Please don't express the typical 'oh what an idiot' dismissive perspective: "well, he filled out his W-4 form and probably likes to get a big refund." (Yeah, and I'm sure he loves to spend $100 at H&R Block or some other fly-by-night tax preparer to get his own money back. And I don't know how he can afford a payday loan, though, when his car breaks down or he encounters other large unexpected expenses.

The unemployment system is one thing.

The employment system is another -- and deserves just as careful an examination of how well it's working. I suggest it ain't for many - to the detriment of the full economy because not as money is circulating in local economies as it could. Instead, large sums accumulate in the U.S. Treasury, just sitting around.

A micro-picture of what now passes as "aggregate demand", from a $13 an hour industrial worker in Indiana is at http://bit.ly/z5a1gd . Take a look and think on it and ask yourself whether workers like this have sufficient income to sustain a nation's economy when, as in this picture, many workers are lending the federal government, through federal income tax withholding, at least $100 per month from their paychecks. And of course earning ZERO interest on it.

Then take another look at this fellow's paltry 401-K contribution and ask yourself how much larger it could be -accompanied by how much more employer match- if the withholding system would permit him to retain $100 more a month in net pay. If only his employer's payroll officer would take the time & care to better 'fit' the number of his W-4 exemptions to his circumstances. Multiply this situation by millions and you'll begin to see how "aggregate demand" is affected in a meaningful way.

Please don't express the typical 'oh what an idiot' dismissive perspective: "well, he filled out his W-4 form and probably likes to get a big refund." (Yeah, and I'm sure he loves to spend $100 at H&R Block or some other fly-by-night tax preparer to get his own money back. And I don't know how he can afford a payday loan, though, when his car breaks down or he encounters other large unexpected expenses.

The unemployment system is one thing.

The employment system is another -- and deserves just as careful an examination of how well it's working. I suggest it ain't for many - to the detriment of the full economy because not as money is circulating in local economies as it could. Instead, large sums accumulate in the U.S. Treasury, just sitting around.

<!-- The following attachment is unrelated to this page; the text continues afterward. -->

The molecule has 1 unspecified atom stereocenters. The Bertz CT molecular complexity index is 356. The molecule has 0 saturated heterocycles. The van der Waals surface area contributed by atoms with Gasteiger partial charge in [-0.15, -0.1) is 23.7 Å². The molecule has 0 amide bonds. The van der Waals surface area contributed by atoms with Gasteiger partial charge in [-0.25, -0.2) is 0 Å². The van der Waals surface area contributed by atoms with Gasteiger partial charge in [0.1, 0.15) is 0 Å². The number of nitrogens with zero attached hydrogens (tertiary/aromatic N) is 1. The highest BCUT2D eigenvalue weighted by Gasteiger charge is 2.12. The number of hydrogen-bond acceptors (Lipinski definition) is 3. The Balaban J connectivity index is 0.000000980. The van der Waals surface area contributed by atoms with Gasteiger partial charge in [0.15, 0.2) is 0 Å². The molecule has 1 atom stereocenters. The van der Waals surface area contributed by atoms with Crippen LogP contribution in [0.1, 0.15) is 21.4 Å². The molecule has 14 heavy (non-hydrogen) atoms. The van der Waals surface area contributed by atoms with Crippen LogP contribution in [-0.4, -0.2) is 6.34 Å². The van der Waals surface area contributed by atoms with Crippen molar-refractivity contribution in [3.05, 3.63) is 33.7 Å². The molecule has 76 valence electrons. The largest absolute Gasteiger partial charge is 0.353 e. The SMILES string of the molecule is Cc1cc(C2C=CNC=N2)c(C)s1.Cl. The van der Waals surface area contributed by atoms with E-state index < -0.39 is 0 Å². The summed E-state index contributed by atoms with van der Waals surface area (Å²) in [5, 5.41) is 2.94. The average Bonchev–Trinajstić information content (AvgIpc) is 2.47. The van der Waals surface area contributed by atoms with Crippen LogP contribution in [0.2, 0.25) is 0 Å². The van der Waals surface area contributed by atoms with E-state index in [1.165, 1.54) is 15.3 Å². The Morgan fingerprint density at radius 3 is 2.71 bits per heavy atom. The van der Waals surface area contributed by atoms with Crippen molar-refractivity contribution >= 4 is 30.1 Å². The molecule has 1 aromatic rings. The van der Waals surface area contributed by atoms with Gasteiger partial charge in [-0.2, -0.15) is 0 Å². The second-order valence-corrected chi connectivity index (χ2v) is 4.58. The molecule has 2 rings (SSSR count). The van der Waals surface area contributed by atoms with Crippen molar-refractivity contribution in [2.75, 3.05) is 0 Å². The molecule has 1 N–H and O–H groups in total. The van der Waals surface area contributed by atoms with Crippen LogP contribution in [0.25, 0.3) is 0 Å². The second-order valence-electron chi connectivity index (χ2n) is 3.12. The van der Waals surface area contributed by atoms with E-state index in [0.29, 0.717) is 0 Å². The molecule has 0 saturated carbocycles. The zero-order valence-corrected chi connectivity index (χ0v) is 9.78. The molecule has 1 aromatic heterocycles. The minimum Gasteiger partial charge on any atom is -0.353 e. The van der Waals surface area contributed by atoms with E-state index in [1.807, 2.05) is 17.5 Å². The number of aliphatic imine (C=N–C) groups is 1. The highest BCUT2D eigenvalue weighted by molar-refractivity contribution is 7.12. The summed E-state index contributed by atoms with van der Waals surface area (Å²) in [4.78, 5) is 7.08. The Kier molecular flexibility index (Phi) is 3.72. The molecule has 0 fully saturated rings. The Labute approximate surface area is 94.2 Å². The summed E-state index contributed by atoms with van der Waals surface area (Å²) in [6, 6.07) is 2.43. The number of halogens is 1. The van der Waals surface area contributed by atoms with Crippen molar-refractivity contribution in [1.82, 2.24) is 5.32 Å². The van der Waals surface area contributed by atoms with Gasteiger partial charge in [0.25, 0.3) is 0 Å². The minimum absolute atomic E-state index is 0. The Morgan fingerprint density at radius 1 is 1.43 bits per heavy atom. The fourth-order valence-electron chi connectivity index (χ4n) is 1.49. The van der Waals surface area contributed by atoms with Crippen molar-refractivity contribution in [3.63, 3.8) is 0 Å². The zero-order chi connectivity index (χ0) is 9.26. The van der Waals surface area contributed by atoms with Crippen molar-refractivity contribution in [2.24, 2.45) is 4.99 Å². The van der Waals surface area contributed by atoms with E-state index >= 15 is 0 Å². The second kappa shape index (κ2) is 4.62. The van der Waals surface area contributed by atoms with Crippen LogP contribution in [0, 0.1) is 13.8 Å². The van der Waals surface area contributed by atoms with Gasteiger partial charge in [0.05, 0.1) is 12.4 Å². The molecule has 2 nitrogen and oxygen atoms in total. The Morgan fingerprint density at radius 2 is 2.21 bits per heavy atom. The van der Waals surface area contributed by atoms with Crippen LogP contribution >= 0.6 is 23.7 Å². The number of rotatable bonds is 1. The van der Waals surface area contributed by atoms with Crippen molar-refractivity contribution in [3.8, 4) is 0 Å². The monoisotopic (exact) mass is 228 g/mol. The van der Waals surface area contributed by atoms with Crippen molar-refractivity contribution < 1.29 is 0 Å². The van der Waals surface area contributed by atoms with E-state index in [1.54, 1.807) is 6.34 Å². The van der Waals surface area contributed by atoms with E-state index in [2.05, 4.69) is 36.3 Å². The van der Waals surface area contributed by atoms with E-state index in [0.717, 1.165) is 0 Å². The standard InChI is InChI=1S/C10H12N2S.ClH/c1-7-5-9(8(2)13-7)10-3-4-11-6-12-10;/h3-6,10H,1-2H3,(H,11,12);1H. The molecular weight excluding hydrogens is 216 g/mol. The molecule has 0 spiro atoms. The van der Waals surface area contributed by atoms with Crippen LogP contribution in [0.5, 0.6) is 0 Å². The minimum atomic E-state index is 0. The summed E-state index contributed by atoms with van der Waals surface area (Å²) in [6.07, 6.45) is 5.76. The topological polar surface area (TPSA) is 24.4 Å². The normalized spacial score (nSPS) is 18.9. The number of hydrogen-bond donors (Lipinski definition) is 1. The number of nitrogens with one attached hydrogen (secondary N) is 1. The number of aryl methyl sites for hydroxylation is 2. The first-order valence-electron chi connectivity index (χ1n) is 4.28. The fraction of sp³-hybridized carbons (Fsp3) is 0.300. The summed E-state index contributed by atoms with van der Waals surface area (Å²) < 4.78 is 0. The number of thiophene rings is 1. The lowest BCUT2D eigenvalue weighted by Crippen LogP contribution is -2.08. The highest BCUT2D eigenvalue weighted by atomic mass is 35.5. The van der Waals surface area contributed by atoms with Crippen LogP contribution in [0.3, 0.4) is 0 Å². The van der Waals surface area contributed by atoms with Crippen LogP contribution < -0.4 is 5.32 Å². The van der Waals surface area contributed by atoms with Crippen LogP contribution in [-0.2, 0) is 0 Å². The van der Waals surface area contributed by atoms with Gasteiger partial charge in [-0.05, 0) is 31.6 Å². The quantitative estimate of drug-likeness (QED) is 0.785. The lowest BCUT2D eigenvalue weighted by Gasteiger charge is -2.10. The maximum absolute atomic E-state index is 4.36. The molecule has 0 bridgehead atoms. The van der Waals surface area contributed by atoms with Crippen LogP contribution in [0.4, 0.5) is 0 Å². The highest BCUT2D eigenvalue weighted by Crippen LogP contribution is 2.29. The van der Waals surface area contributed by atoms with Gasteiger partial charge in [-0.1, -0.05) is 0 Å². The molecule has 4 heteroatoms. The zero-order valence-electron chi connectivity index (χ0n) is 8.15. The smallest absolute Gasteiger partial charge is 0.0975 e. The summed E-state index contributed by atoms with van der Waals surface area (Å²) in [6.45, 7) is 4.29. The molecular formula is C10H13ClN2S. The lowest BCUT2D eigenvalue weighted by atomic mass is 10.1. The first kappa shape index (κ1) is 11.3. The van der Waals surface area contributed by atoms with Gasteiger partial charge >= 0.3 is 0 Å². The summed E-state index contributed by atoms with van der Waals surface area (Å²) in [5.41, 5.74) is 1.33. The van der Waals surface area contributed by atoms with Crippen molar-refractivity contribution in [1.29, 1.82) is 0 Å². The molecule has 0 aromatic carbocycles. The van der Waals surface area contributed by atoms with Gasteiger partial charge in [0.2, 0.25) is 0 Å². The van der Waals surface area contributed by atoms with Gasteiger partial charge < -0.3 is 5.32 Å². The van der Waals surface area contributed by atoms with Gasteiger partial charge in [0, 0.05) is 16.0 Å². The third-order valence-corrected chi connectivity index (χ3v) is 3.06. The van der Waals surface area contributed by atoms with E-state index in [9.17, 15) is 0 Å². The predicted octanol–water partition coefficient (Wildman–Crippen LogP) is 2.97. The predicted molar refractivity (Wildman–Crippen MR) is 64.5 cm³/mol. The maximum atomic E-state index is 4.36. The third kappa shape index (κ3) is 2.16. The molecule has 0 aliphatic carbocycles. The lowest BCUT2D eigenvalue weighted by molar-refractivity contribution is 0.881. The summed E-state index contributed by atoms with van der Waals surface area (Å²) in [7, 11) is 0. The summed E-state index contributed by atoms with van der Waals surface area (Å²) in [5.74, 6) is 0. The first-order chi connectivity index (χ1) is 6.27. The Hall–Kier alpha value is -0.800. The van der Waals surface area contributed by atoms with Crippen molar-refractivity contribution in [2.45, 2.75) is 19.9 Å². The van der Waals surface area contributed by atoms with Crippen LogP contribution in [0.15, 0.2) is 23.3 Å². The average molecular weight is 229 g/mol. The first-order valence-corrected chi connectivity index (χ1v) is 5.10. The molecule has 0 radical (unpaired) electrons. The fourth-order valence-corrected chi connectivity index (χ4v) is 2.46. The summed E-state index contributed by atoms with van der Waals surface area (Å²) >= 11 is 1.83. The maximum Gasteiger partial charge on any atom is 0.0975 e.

A micro-picture of what now passes as "aggregate demand", from a $13 an hour industrial worker in Indiana is at http://bit.ly/z5a1gd . Take a look and think on it and ask yourself whether workers like this have sufficient income to sustain a nation's economy when, as in this picture, many workers are lending the federal government, through federal income tax withholding, at least $100 per month from their paychecks. And of course earning ZERO interest on it.

Then take another look at this fellow's paltry 401-K contribution and ask yourself how much larger it could be -accompanied by how much more employer match- if the withholding system would permit him to retain $100 more a month in net pay. If only his employer's payroll officer would take the time & care to better 'fit' the number of his W-4 exemptions to his circumstances. Multiply this situation by millions and you'll begin to see how "aggregate demand" is affected in a meaningful way.

Please don't express the typical 'oh what an idiot' dismissive perspective: "well, he filled out his W-4 form and probably likes to get a big refund." (Yeah, and I'm sure he loves to spend $100 at H&R Block or some other fly-by-night tax preparer to get his own money back. And I don't know how he can afford a payday loan, though, when his car breaks down or he encounters other large unexpected expenses.